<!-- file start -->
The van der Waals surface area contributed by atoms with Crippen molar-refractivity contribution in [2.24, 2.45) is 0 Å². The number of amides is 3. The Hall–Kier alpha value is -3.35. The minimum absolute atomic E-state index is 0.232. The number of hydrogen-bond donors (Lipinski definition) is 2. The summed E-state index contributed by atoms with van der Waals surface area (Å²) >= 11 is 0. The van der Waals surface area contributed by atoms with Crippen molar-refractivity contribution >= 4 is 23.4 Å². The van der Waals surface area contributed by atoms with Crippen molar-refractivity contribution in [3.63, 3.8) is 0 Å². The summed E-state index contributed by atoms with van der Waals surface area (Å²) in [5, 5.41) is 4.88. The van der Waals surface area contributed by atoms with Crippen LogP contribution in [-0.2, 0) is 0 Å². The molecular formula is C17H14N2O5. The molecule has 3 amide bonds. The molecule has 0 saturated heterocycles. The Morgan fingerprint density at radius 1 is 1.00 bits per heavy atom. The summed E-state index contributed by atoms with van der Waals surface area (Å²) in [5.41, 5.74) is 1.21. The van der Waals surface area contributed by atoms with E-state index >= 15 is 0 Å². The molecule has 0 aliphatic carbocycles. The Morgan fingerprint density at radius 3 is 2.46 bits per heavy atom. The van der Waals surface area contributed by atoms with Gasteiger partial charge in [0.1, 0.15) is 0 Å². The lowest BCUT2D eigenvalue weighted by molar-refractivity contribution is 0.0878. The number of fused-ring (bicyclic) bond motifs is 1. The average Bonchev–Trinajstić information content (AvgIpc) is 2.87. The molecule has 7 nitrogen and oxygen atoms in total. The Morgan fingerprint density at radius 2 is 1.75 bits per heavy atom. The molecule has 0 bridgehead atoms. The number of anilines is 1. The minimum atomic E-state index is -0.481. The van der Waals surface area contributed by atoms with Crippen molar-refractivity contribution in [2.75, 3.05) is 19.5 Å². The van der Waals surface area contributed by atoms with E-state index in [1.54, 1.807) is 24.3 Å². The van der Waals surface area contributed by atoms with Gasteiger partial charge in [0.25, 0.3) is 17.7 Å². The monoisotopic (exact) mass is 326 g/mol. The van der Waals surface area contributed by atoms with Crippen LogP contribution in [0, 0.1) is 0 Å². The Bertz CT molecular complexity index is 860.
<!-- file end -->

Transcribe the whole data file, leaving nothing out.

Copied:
The van der Waals surface area contributed by atoms with Crippen molar-refractivity contribution in [2.24, 2.45) is 0 Å². The number of amides is 3. The Hall–Kier alpha value is -3.35. The minimum absolute atomic E-state index is 0.232. The number of hydrogen-bond donors (Lipinski definition) is 2. The summed E-state index contributed by atoms with van der Waals surface area (Å²) >= 11 is 0. The van der Waals surface area contributed by atoms with Crippen molar-refractivity contribution >= 4 is 23.4 Å². The van der Waals surface area contributed by atoms with Crippen molar-refractivity contribution in [3.63, 3.8) is 0 Å². The summed E-state index contributed by atoms with van der Waals surface area (Å²) in [5, 5.41) is 4.88. The van der Waals surface area contributed by atoms with Crippen LogP contribution in [-0.2, 0) is 0 Å². The molecular formula is C17H14N2O5. The molecule has 3 amide bonds. The molecule has 0 saturated heterocycles. The Morgan fingerprint density at radius 1 is 1.00 bits per heavy atom. The summed E-state index contributed by atoms with van der Waals surface area (Å²) in [5.41, 5.74) is 1.21. The van der Waals surface area contributed by atoms with E-state index >= 15 is 0 Å². The molecule has 0 aliphatic carbocycles. The Morgan fingerprint density at radius 3 is 2.46 bits per heavy atom. The van der Waals surface area contributed by atoms with Gasteiger partial charge in [0.1, 0.15) is 0 Å². The lowest BCUT2D eigenvalue weighted by molar-refractivity contribution is 0.0878. The number of fused-ring (bicyclic) bond motifs is 1. The average Bonchev–Trinajstić information content (AvgIpc) is 2.87. The molecule has 7 nitrogen and oxygen atoms in total. The Morgan fingerprint density at radius 2 is 1.75 bits per heavy atom. The molecule has 0 bridgehead atoms. The number of anilines is 1. The minimum atomic E-state index is -0.481. The van der Waals surface area contributed by atoms with Crippen molar-refractivity contribution in [2.75, 3.05) is 19.5 Å². The van der Waals surface area contributed by atoms with E-state index in [1.54, 1.807) is 24.3 Å². The van der Waals surface area contributed by atoms with Gasteiger partial charge in [0.25, 0.3) is 17.7 Å². The monoisotopic (exact) mass is 326 g/mol. The van der Waals surface area contributed by atoms with Crippen LogP contribution in [0, 0.1) is 0 Å². The Bertz CT molecular complexity index is 860.